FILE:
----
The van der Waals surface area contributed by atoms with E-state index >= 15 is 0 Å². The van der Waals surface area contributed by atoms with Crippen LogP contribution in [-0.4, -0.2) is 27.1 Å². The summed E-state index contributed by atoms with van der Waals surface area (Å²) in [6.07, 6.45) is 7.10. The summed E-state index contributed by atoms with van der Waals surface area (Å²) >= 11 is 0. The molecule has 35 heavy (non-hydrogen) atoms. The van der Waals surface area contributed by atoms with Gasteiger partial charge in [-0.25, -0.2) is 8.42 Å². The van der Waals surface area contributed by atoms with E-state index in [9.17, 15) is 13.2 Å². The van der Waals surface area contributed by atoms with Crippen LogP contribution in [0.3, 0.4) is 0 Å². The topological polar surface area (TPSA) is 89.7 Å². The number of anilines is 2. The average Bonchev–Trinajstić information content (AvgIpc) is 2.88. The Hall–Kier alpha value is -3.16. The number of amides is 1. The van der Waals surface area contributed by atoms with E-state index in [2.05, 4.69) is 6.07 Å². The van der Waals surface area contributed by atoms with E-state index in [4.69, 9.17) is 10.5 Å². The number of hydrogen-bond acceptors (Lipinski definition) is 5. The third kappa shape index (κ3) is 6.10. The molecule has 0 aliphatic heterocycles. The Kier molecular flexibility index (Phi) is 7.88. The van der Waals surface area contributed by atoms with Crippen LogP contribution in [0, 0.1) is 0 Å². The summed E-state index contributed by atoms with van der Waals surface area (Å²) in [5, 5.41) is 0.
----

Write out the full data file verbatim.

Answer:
The van der Waals surface area contributed by atoms with E-state index >= 15 is 0 Å². The van der Waals surface area contributed by atoms with Crippen LogP contribution in [-0.4, -0.2) is 27.1 Å². The summed E-state index contributed by atoms with van der Waals surface area (Å²) in [6.07, 6.45) is 7.10. The summed E-state index contributed by atoms with van der Waals surface area (Å²) >= 11 is 0. The molecule has 35 heavy (non-hydrogen) atoms. The van der Waals surface area contributed by atoms with Gasteiger partial charge in [-0.25, -0.2) is 8.42 Å². The van der Waals surface area contributed by atoms with E-state index in [9.17, 15) is 13.2 Å². The van der Waals surface area contributed by atoms with Crippen LogP contribution in [0.3, 0.4) is 0 Å². The topological polar surface area (TPSA) is 89.7 Å². The number of anilines is 2. The average Bonchev–Trinajstić information content (AvgIpc) is 2.88. The Hall–Kier alpha value is -3.16. The number of amides is 1. The van der Waals surface area contributed by atoms with E-state index in [2.05, 4.69) is 6.07 Å². The van der Waals surface area contributed by atoms with E-state index in [4.69, 9.17) is 10.5 Å². The number of hydrogen-bond acceptors (Lipinski definition) is 5. The third kappa shape index (κ3) is 6.10. The molecule has 0 aliphatic heterocycles. The Kier molecular flexibility index (Phi) is 7.88. The van der Waals surface area contributed by atoms with Crippen LogP contribution in [0, 0.1) is 0 Å². The summed E-state index contributed by atoms with van der Waals surface area (Å²) in [5, 5.41) is 0.